“We don’t fit the mould, but guess what? We don’t care. There’s something empowering about not bending your values for others.”
As I listened to GirlCrew Founder Aine Mulloy speak at last month’s Startup Grind in Dublin, I felt an overwhelming urge to fist bump the air. Aine is one of many Irish women that isn’t afraid to speak her mind and lead the way for younger females to follow.
The role of outspoken women in the workplace is absolutely paramount – and is something we need to encourage right now. Most entrepreneurs will need to raise cash at some point of their journey, and many of our members are currently following or recently journeyed down this path. Earlier this year we uncovered some concerning statistics as part of our Fairer Funding Now campaign. Did you know that only 9% of women believe they have equal opportunities to men to raise funding?
Something is clear: it’s important for us to act on the results of the Fairer Funding Now survey. For the past three months we have been bringing together women from all over Dublin as part of our “Speaking Out” programme at Huckletree D2. A monthly series of events, it gives up and coming founders, decision makers and future CEOs the chance to tackle obstacles holding them back at work in a supportive, welcoming environment.
I believe that many of the statistics we uncovered can be attributed to the lack of confidence in women in business. If a woman does not believe in herself, how is a VC going to believe in her enough to give her the funding to grow her business? Many of us don’t feel we naturally have the ability to speak out – but we can and will learn.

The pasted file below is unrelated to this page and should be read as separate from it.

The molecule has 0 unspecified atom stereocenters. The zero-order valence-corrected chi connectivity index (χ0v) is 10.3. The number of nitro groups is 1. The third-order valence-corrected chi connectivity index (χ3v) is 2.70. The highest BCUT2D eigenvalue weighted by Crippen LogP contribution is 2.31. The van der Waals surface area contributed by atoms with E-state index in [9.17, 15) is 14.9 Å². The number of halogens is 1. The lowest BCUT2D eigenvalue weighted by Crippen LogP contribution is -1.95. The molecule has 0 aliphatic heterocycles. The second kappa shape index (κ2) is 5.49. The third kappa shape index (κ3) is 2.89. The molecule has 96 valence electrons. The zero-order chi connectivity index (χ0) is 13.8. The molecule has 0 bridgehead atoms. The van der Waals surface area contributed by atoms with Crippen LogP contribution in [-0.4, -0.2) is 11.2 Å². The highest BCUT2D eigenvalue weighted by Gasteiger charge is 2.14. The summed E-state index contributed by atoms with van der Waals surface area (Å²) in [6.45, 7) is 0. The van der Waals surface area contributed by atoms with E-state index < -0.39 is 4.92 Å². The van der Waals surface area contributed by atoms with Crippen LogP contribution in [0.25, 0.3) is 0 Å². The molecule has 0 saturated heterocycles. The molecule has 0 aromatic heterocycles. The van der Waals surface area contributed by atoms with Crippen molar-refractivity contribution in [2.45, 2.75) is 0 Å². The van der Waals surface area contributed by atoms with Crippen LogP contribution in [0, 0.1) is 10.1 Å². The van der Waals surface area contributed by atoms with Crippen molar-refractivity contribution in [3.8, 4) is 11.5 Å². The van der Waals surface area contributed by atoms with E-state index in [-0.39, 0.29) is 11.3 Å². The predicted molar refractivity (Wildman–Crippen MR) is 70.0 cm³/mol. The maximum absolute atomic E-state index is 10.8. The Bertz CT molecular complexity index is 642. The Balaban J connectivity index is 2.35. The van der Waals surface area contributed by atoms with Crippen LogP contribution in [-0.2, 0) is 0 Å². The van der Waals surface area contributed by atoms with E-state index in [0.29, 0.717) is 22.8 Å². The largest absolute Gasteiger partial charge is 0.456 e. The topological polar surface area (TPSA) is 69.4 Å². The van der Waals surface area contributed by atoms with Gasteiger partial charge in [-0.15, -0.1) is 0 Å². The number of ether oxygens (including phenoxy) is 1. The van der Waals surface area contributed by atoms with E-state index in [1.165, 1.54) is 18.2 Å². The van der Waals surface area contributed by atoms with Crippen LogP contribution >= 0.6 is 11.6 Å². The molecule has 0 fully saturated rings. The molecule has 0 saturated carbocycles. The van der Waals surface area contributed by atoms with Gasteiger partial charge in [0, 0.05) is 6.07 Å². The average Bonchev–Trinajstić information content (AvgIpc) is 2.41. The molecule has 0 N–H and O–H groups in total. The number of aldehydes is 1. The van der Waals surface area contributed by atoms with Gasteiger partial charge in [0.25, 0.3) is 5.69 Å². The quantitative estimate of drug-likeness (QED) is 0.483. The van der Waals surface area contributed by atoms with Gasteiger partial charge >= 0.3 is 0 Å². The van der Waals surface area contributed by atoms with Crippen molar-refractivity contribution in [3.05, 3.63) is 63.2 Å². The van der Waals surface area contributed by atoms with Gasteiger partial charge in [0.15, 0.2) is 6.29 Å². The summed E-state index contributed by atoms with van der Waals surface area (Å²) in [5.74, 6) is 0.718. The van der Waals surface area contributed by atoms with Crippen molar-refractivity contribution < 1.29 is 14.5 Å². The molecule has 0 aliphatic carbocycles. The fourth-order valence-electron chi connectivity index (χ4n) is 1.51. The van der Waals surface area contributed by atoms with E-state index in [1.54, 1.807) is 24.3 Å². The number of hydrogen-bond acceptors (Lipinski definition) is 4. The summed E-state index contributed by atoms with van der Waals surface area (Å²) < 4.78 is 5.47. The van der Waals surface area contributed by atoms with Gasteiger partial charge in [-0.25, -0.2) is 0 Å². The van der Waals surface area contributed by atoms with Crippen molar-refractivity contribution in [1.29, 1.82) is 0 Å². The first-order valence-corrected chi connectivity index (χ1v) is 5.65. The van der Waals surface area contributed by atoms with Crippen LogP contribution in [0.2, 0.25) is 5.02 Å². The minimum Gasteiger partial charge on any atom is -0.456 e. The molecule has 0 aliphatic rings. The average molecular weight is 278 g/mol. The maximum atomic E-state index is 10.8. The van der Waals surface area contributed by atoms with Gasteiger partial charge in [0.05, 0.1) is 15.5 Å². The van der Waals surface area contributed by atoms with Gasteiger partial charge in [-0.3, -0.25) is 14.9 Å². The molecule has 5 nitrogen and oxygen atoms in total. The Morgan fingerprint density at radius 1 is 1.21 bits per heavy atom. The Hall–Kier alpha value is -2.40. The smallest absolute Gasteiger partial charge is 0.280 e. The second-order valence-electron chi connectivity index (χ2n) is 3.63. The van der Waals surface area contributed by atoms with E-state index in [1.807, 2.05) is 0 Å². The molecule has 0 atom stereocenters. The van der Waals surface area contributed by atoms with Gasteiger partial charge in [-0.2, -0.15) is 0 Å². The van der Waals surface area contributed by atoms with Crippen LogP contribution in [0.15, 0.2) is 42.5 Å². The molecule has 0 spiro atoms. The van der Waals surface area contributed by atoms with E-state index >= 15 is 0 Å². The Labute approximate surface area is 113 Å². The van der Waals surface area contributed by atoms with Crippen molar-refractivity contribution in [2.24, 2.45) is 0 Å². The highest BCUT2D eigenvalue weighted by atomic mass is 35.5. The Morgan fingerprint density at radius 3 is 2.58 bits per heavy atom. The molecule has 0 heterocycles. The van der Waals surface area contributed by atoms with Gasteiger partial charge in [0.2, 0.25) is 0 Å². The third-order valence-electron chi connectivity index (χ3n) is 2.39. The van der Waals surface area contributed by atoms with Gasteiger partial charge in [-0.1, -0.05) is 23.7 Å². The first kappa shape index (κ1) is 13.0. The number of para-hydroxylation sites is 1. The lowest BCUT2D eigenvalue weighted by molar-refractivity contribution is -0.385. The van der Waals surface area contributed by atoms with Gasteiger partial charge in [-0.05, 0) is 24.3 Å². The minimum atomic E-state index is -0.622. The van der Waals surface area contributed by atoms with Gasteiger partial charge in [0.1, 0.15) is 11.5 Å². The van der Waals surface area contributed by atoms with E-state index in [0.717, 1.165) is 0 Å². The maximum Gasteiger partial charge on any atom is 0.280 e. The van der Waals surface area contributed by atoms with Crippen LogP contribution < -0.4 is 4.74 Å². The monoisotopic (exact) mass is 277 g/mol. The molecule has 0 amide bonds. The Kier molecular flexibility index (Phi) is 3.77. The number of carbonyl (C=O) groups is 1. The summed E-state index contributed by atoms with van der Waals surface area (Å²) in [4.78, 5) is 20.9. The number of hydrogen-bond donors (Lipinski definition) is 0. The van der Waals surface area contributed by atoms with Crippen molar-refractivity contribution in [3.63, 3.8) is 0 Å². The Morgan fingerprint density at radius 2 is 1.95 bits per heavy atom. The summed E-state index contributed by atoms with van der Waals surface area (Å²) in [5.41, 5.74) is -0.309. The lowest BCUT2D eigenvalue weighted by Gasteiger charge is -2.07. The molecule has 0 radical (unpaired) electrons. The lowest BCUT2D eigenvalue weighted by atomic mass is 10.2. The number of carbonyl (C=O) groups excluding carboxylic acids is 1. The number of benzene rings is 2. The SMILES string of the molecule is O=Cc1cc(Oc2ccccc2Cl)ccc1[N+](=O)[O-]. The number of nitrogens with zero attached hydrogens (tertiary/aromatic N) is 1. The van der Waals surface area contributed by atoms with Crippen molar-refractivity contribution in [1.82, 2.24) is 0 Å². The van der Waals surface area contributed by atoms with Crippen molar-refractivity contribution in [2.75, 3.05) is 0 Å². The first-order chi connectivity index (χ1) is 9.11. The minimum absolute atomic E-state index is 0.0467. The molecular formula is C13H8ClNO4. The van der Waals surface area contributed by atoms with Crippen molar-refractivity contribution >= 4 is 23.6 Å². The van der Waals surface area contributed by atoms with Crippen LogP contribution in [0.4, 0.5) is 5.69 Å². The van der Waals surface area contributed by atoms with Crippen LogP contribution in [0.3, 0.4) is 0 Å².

RAISE EACH OTHER UP
So, what is holding women back? In our first Speaking Out session, we explored some key elements raised by our guests:
- Confident women are often accused of being too loud, too forceful and quite often bitchy – or ‘bossy’. Confidence in women is seen to imply a lack of self-awareness and a desire to hog the limelight – something that is not prized in the hiring process.
- Women sometimes choose not to support one another in the workplace. The perception of limited space for women at the top of organisations can lead to fierce competition. Instead of buying into the lie that there are finite roles for women, we should reach back down to bring up other women as we rise up through the ranks.
- Many of us have difficulty “owning a room”. We all agreed that developing the skill to present in front of an audience was essential. “It feels funny to be standing up in front of a crowd!” was mentioned by more than one woman at our first Speaking Out evening. This may be due to a lack of high profile female role models. If women don’t see female senior staff in leading firms, the takeaway often is that women aren’t necessarily welcome in those roles.
STRENGTH IN NUMBERS
“Speaking Out” is reflective of a noticeable movement taking place in Ireland towards greater self-expression. Men and women are no longer content to remain unheard in the workplace and wider world. Speaking out gives us the ability to own our own unique voice, allows us to express our opinion and to debate with others. It allows us to have an equal seat at the table, both at home and in the workplace. We’re no longer willing to be silenced. We’re free to discuss human issues that resonate with us including pay equality, homelessness and reproductive rights.
It’s not just Huckletree who is working to drive female empowerment in Dublin and Ireland. It’s hard to narrow down my list of incredible women to who are making waves but here are a few:
- Teen Turn is placing transition year students into two-week work placements in tech companies to introduce females to STEM roles in a practical way before they make their college choices.
- Member Niamh Bushnell is leading a movement to drive awareness of the amount of money invested in female-led startup companies as part of Tech Ireland’s €100M campaign.
- Anna Cosgrave set up Repeal Project (the organisation behind the iconic black jumpers) and was an integral figure in the movement to repeal the Eighth Amendment in Ireland alongside many other incredible men and women.